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Born at the Crest of the Empire

Saturday, December 23, 2006


The Mahdi is simmering and waiting to explode.

On Friday, checkpoints were set up outside mosques in Samawa as the police and other security forces tried to find militiamen. The effort caused tensions that soon escalated from fistfights to brawls and finally exchanges of gunfire, according to the authorities and witnesses.

When a leading supporter of Mr. Sadr, Sayed Muhammad Khaqani, was wounded, the situation deteriorated further. At least 13 supporters of Mr. Sadr were killed, the head of the Sadr organization in Samawa said. At least five policemen were killed and three others wounded, an Iraqi official said.

On Friday night, a curfew was imposed in Samawa but was widely ignored. On Saturday, the Mahdi Army appeared to be in control of the northern half of the city.

Go visit the Right's acid dream

I don't know if this is real, but if it is, this is how I imagine the crazy right's bad trip looks.

Picture of the Day - 2

(Bigger if you click it. Recommended.)

President George W. Bush shares a moment with U.S. Army Cpl. Shane Parsons after presenting him with a Purple Heart Friday, Dec. 22, 2006, at Walter Reed Army Medical Center where the Fostoria, Ohio, soldier is recovering from injuries received in Operation Iraqi Freedom. (White House supplied photo by Eric Draper.)

The battle lines of the Iraqi civil war

Reading this NYTimes article on the Shia's "remaking" of Baghdad, (perhaps the most polite euphemism for ethnic cleansing ever used,) I got to thinking back to a Patrick Cockburn article from October as to how the battle lines in Iraq are being drawn.

Cockburn's contention at that point was that the Sunni efforts were not to try to take territory in Baghdad, but instead to work to control the countryside around the city with the intention of controlling the roads and traffic as well as electricity in and out of the capitol.

This scenario does explain the outsized efforts of the Sunni in the smaller towns and cities around Baghdad, Balad, Baquba, Mahmoudiya, and really, if you think about it, it would fit into a broader strategy.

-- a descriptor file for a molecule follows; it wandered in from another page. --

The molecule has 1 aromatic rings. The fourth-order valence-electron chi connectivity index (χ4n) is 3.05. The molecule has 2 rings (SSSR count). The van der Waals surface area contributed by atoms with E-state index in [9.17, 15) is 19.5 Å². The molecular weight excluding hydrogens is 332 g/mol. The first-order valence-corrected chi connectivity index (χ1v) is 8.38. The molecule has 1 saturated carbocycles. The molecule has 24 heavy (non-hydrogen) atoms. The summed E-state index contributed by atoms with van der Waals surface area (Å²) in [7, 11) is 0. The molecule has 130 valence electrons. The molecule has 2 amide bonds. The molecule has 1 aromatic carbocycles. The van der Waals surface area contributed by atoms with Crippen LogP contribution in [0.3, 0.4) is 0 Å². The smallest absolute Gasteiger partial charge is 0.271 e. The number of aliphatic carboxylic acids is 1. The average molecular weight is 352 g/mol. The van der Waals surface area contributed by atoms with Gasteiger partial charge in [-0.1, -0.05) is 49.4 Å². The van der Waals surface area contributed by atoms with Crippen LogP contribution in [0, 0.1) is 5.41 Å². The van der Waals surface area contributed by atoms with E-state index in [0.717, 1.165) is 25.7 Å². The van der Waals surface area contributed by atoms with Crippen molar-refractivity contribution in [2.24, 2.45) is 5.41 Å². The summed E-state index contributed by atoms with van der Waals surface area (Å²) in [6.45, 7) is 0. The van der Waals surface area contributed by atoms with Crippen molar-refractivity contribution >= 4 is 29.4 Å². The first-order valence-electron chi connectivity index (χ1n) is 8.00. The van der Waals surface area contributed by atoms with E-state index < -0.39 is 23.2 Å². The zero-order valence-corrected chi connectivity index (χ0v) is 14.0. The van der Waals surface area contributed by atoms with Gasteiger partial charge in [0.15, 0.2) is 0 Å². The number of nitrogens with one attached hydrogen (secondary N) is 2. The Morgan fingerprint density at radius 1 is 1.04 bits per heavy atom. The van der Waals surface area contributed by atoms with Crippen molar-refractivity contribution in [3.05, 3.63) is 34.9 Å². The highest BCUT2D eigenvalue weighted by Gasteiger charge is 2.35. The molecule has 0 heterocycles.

The periodic Sunni terror bombings occupy significant numbers of the Shia militias into checkpoints and defensive duties, and, as the militias draw their popularity from their "protective" abilities, they find themselves tied to this role, all at a relatively small cost to the Sunnis.

Again, I don't know if this Cockburn interpretation right, but I think it may be, and it's an interesting counterthesis to the way the conflict is being portrayed in most of the western press.

The surge is on, or is it?

Suddenly, the troop "surge" is approved by commanders in the field. Odierno's not a surprise, but Casey is after his previous reluctance. The Joint Chiefs and the soon to be retired Abizaid are still not on this "approval" list.

I wonder what sort of bargain Gates struck with Casey to change his mind. (Did he promise him Abizaid's Centcom job?)
Top U.S. military commanders in Iraq have decided to recommend a "surge" of fresh American combat forces, eliminating one of the last remaining hurdles to proposals being considered by President Bush for a troop increase, a defense official familiar with the plan said Friday.

The approval of a troop increase plan by top Iraq commanders, including Gen. George W. Casey Jr. and Lt. Gen. Raymond T. Odierno, comes days before Bush unveils a new course for the troubled U.S. involvement in Iraq. Bush still must address concerns among some Pentagon officials and overcome opposition from Congress, where many Democrats favor a blue-ribbon commission's recommendation for the gradual withdrawal of combat troops.

Second point: Further on, this article indirectly ties the "surge" to the political efforts to "marginalize" Sadr. All indications are that Maliki and the other constituents of the Shia block are not going to let that happen. So does the US go after Sadr and ignite a Shia insurgency? Does it try to simply multiply the current tactics?

The Joint Chiefs main objection is that this "surge" must have a mission for those extra troops, a military purpose, but, maybe, this whole surge conversation predicated on pressurizing Iraqi politics? Maybe the discussion has a political purpose.

That would grant alot more subtlety to this administration than their past record would recommend, but I just want to introduce the idea.

(Oh, and if the purpose was to reinforce the moderates and marginalize Sadr, it appears not to have worked.)

(Thanks to Reality Based Educator for the article pointer.)


(AP) The UN Security Council has scheduled a vote on Iran today.

(Reuters) In response, the Iranian Parliament Speaker said "parliament will reconsider the nature of its relationship with the IAEA." (Notice this threat is not from Ahmadinejad.)

(AP) Sudan has grudgingly accepted UN peacekeepers, however any deployment will likely be only 10,000 or so. ((BBC) Right now, it looks like western logictical support on top of the current AU presence.) (WaPo talks about the US imposition of a no fly zone.)

(AFP) Somali Islamists appear to have broken through a major Ethiopian position south of Baidoa.